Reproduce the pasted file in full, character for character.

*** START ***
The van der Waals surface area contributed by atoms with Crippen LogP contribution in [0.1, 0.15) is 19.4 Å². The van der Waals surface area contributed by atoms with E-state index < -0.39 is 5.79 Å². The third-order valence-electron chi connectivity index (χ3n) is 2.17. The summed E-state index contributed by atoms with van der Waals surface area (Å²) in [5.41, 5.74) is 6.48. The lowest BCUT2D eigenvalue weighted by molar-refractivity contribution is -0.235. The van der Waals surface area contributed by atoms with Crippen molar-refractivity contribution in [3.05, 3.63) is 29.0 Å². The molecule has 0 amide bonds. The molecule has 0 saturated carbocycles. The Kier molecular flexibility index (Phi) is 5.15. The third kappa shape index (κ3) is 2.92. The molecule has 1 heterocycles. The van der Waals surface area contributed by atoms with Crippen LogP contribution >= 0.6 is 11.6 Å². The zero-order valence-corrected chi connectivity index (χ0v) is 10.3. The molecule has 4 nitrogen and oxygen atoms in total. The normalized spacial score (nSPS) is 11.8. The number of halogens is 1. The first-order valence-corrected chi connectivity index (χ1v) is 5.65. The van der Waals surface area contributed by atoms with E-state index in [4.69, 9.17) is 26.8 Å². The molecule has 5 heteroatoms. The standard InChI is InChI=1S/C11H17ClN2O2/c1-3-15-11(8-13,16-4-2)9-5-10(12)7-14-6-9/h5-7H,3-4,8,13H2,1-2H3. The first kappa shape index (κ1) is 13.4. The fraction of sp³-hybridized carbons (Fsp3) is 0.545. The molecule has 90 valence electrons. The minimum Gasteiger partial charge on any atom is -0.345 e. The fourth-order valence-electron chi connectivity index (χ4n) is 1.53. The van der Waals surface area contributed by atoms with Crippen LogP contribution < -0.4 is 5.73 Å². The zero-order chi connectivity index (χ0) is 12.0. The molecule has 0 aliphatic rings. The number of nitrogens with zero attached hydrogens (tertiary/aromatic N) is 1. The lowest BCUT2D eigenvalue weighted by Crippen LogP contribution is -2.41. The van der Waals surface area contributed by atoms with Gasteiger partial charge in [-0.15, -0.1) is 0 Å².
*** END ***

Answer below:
The van der Waals surface area contributed by atoms with Crippen LogP contribution in [0.1, 0.15) is 19.4 Å². The van der Waals surface area contributed by atoms with E-state index < -0.39 is 5.79 Å². The third-order valence-electron chi connectivity index (χ3n) is 2.17. The summed E-state index contributed by atoms with van der Waals surface area (Å²) in [5.41, 5.74) is 6.48. The lowest BCUT2D eigenvalue weighted by molar-refractivity contribution is -0.235. The van der Waals surface area contributed by atoms with Crippen molar-refractivity contribution in [3.05, 3.63) is 29.0 Å². The molecule has 0 amide bonds. The molecule has 0 saturated carbocycles. The Kier molecular flexibility index (Phi) is 5.15. The third kappa shape index (κ3) is 2.92. The molecule has 1 heterocycles. The van der Waals surface area contributed by atoms with Crippen LogP contribution >= 0.6 is 11.6 Å². The zero-order valence-corrected chi connectivity index (χ0v) is 10.3. The molecule has 4 nitrogen and oxygen atoms in total. The normalized spacial score (nSPS) is 11.8. The number of halogens is 1. The first-order valence-corrected chi connectivity index (χ1v) is 5.65. The van der Waals surface area contributed by atoms with E-state index in [4.69, 9.17) is 26.8 Å². The molecule has 5 heteroatoms. The standard InChI is InChI=1S/C11H17ClN2O2/c1-3-15-11(8-13,16-4-2)9-5-10(12)7-14-6-9/h5-7H,3-4,8,13H2,1-2H3. The first kappa shape index (κ1) is 13.4. The fraction of sp³-hybridized carbons (Fsp3) is 0.545. The molecule has 90 valence electrons. The minimum Gasteiger partial charge on any atom is -0.345 e. The fourth-order valence-electron chi connectivity index (χ4n) is 1.53. The van der Waals surface area contributed by atoms with Crippen LogP contribution < -0.4 is 5.73 Å². The zero-order chi connectivity index (χ0) is 12.0. The molecule has 0 aliphatic rings. The number of nitrogens with zero attached hydrogens (tertiary/aromatic N) is 1. The lowest BCUT2D eigenvalue weighted by Crippen LogP contribution is -2.41. The van der Waals surface area contributed by atoms with Gasteiger partial charge in [-0.15, -0.1) is 0 Å².